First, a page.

The Packers, though, like to do things differently. They are unique in that they are 100% owned by the fans - more than 112,000 people are listed as shareholders. Strict rules prevent any one individual from taking over - they are run instead by a 45-strong board of elected directors.

Two thirds of those directors have to be from the local area, and they in turn keep an executive committee of seven in check.

Chief executive Mark Murphy has been in charge for the last four years, a period of spectacular success for the Packers which culminated in them winning the Super Bowl in February - a record 13th championship.

The only reason why they are able to win, though, is largely because of the sport's structure.

According to analysts at Harvard University , around 60% of all the money made by the league is generated centrally and then distributed equally between the 32 clubs. In 2009, that equated to $147m of the Packers' total revenue of $248m coming directly from NFL headquarters.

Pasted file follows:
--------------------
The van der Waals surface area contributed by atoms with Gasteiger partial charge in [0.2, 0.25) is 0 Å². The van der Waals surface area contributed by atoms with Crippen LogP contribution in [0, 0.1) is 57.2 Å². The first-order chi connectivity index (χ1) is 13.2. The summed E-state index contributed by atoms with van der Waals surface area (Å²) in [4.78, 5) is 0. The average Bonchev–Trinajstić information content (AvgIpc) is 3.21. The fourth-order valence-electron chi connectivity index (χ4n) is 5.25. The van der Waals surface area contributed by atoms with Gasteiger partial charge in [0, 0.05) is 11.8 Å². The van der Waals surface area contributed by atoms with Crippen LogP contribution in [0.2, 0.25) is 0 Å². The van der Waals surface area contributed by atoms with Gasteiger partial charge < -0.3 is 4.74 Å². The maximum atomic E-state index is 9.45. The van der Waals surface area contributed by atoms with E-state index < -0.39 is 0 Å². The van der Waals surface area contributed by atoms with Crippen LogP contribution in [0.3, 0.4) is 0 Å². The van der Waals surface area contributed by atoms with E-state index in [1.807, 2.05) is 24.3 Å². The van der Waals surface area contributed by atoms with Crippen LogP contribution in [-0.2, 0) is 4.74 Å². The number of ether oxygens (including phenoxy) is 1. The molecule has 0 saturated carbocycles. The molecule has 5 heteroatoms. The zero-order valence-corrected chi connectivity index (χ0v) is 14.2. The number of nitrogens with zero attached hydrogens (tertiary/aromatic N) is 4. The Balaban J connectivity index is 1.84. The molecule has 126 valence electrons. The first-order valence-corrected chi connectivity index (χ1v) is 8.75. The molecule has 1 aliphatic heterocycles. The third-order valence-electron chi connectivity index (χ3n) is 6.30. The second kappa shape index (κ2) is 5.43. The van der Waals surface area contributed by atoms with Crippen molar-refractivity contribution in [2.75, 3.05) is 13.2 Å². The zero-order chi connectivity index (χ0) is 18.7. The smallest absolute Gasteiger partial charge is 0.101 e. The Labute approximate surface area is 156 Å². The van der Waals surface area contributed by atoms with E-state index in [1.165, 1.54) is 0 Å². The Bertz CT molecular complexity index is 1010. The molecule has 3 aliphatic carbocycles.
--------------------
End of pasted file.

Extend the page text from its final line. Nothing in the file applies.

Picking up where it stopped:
It essentially means that teams from the bigger cities subsidise the smaller clubs. When a fan buys a Dallas Cowboys shirt, for example, Green Bay get a cut of the profits.

Murphy said: "Without the revenue-sharing system we would not be competitive. It's part of what makes the NFL so popular, that on any given Sunday one team can beat another."

Competition is also helped by the fact that teams are forced to operate under a salary cap - they are limited in how much they can collectively pay their players. If they want to spend a fortune on a star quarterback, they have less to spend on other positions.

1 comment:

  1. I hope my post Hipcrime Vocab on the Super Bowl brings you traffic!

    Also, if you were watching the game, I bet you found the power outage during the third quarter symbolic.